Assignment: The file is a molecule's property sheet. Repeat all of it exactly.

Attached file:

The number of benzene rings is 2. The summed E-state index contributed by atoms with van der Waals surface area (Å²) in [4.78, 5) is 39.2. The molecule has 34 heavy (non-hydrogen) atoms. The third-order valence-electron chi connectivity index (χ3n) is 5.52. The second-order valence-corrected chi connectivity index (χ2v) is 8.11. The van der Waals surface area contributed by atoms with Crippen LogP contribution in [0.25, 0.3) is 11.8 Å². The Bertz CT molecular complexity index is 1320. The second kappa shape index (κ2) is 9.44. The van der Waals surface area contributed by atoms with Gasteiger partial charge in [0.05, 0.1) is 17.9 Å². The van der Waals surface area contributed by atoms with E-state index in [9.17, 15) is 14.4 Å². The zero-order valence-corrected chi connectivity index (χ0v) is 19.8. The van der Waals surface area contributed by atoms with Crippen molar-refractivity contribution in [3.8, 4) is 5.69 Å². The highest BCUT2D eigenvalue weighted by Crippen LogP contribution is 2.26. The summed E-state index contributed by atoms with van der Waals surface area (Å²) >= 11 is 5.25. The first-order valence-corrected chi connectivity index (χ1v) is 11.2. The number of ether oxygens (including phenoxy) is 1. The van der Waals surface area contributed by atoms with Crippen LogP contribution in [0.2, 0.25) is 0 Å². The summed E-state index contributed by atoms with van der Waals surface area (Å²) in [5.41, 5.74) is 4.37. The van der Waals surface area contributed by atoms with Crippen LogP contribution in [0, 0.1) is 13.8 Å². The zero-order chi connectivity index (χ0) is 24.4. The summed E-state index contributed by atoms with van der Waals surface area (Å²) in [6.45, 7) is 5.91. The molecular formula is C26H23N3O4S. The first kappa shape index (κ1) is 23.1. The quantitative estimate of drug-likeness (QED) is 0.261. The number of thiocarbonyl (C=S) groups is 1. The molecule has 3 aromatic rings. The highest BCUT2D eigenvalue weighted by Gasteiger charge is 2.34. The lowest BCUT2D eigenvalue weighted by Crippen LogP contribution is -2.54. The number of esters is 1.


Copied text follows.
The number of benzene rings is 2. The summed E-state index contributed by atoms with van der Waals surface area (Å²) in [4.78, 5) is 39.2. The molecule has 34 heavy (non-hydrogen) atoms. The third-order valence-electron chi connectivity index (χ3n) is 5.52. The second-order valence-corrected chi connectivity index (χ2v) is 8.11. The van der Waals surface area contributed by atoms with Crippen LogP contribution in [0.25, 0.3) is 11.8 Å². The Bertz CT molecular complexity index is 1320. The second kappa shape index (κ2) is 9.44. The van der Waals surface area contributed by atoms with Gasteiger partial charge in [0.05, 0.1) is 17.9 Å². The van der Waals surface area contributed by atoms with E-state index in [9.17, 15) is 14.4 Å². The zero-order valence-corrected chi connectivity index (χ0v) is 19.8. The van der Waals surface area contributed by atoms with Crippen molar-refractivity contribution in [3.8, 4) is 5.69 Å². The highest BCUT2D eigenvalue weighted by Crippen LogP contribution is 2.26. The summed E-state index contributed by atoms with van der Waals surface area (Å²) >= 11 is 5.25. The first-order valence-corrected chi connectivity index (χ1v) is 11.2. The number of ether oxygens (including phenoxy) is 1. The van der Waals surface area contributed by atoms with Crippen LogP contribution in [0.2, 0.25) is 0 Å². The summed E-state index contributed by atoms with van der Waals surface area (Å²) in [5.41, 5.74) is 4.37. The van der Waals surface area contributed by atoms with Crippen LogP contribution in [0, 0.1) is 13.8 Å². The zero-order chi connectivity index (χ0) is 24.4. The summed E-state index contributed by atoms with van der Waals surface area (Å²) in [6.45, 7) is 5.91. The molecular formula is C26H23N3O4S. The first kappa shape index (κ1) is 23.1. The quantitative estimate of drug-likeness (QED) is 0.261. The number of thiocarbonyl (C=S) groups is 1. The molecule has 3 aromatic rings. The highest BCUT2D eigenvalue weighted by Gasteiger charge is 2.34. The lowest BCUT2D eigenvalue weighted by Crippen LogP contribution is -2.54. The number of esters is 1.